Dear Mr. Wilder:

The Appeals Office has completed settlement negotiations on the * * * [Valley Cable partnership] and the results of those negotiations are shown on the enclosed Form 870-L(AD) and attached schedule of adjustments. We believe this settlement is a fair and equitable resolution of the adjustments.

As a partner in the partnership, you have the right to participate in the settlement. You may either agree to the settlement of both the penalties and the partnership items or agree to the settlement of only the partnership items. (Penalties include interest under section 6621(c) of the Internal Revenue Code.) The following instructions explain how you should sign the settlement agreement (Form 870-L(AD) to show the extent of your agreement:

If you agree to both the partnership adjustments and penalties, please sign Parts I and II of Form 870-L(AD). This will allow us to close your case with finality on both the penalty and partnership items.

If you agree only to the settlement of the partnership items, please sign Part I of Form 870-L(AD). This will allow us to close your case with finality for the partnership items only and will leave open any penalty issues. A separate report on the penalties will be mailed to you later which will allow you to either file a petition to the United States Tax Court or to file a protest requesting further Appeals consideration. However, it is unlikely that the offer shown in the agreement will be changed unless you are able to submit facts not previously considered by the Appeals office.

If you do not agree to the settlement of the partnership items, a notice of Final Partnership Administrative Adjustment will be mailed to you on these items. This notice will allow you to file a petition with the United States Tax Court, the Claims Court or a Federal district court where the partnership's principal place of business is located. This notice will be mailed to you if we have not heard from you within 30 days as we will assume you do not agree with the settlement. If penalties have been asserted, they will not be included in the notice but will be included in a separate report which will be mailed to you after the partnership proceedings are concluded.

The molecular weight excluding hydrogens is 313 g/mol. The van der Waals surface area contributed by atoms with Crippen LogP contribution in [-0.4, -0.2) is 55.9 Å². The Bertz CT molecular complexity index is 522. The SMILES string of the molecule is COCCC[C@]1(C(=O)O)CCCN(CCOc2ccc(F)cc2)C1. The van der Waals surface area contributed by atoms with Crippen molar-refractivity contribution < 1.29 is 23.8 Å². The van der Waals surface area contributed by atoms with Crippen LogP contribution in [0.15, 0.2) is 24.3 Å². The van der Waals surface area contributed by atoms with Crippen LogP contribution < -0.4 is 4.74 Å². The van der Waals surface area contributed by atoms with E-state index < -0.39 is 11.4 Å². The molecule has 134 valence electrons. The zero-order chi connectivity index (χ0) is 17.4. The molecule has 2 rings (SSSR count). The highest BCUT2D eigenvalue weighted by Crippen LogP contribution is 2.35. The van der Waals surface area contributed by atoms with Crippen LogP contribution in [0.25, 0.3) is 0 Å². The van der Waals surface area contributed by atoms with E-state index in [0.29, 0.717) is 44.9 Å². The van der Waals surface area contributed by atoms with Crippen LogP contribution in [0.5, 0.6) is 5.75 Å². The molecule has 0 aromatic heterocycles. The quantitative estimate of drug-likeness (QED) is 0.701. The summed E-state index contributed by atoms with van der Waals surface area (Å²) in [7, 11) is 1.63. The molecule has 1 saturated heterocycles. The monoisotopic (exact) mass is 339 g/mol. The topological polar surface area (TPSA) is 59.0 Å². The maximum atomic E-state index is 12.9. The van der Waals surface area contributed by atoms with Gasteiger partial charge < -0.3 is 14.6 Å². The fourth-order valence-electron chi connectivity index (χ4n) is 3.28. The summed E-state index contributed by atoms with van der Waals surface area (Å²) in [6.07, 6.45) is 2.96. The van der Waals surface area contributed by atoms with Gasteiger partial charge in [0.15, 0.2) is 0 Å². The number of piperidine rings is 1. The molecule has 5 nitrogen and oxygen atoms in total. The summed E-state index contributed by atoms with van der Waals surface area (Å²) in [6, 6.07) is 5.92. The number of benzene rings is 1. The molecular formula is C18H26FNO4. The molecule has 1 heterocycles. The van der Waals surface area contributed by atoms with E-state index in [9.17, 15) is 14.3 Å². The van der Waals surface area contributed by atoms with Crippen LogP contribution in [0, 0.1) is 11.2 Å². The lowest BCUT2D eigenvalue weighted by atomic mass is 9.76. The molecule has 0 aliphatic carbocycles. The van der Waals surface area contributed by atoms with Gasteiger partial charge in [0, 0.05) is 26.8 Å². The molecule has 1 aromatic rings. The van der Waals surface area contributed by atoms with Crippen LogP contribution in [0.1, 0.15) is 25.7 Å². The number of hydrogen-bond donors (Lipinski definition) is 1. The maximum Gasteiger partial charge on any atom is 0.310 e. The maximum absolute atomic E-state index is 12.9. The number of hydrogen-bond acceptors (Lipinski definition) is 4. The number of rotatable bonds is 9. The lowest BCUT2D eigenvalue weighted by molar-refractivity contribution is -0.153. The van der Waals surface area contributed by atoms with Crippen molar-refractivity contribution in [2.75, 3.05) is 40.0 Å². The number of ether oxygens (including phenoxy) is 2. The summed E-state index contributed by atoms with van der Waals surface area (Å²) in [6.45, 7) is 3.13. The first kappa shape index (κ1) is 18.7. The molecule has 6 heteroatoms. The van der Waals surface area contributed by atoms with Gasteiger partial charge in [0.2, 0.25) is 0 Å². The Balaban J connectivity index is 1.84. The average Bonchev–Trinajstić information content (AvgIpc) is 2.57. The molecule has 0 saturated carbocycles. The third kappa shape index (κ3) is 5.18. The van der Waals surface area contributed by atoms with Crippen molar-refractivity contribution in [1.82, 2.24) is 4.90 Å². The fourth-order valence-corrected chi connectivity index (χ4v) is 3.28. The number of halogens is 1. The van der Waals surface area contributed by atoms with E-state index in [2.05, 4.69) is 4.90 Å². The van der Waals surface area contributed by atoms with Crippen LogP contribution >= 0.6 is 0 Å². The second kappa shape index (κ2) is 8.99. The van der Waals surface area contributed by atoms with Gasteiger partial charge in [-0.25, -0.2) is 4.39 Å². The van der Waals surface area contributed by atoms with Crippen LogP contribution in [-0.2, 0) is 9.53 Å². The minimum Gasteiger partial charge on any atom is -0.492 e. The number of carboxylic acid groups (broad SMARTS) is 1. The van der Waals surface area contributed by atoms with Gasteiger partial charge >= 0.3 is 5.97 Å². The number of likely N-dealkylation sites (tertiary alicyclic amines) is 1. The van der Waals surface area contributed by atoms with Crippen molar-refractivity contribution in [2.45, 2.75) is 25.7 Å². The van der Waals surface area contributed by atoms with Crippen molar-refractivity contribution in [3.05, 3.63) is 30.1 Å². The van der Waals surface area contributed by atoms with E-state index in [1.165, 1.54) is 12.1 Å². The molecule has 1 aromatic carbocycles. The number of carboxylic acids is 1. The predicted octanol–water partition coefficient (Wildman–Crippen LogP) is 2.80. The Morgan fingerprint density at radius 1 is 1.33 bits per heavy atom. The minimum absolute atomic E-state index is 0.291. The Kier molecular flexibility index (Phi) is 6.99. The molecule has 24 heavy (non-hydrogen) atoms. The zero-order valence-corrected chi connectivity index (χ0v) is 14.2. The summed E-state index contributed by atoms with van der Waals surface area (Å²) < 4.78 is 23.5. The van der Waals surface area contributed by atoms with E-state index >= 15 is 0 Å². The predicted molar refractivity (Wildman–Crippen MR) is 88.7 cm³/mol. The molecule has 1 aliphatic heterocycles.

If you wish to accept this settlement as explained above, the signed agreement form with the attached schedule of adjustments must be returned within 30 days from the date of this letter. If a joint return was filed, both spouses must sign the form (see instructions on the form). The adjustments shown on the enclosed agreement form are partnership adjustments; you may determine your share of these adjustments by multiplying your percentage of partnership profit of [sic] loss times the total adjustments.

Once this settlement is accepted for the Commissioner, the service center will compute your tax liability and send you a bill for any additional amounts.

Please contact the person whose name and number are shown above if you have any questions regarding this settlement offer.

A copy of the Form 870-L(AD), parts I and II, is attached to this opinion as an Appendix.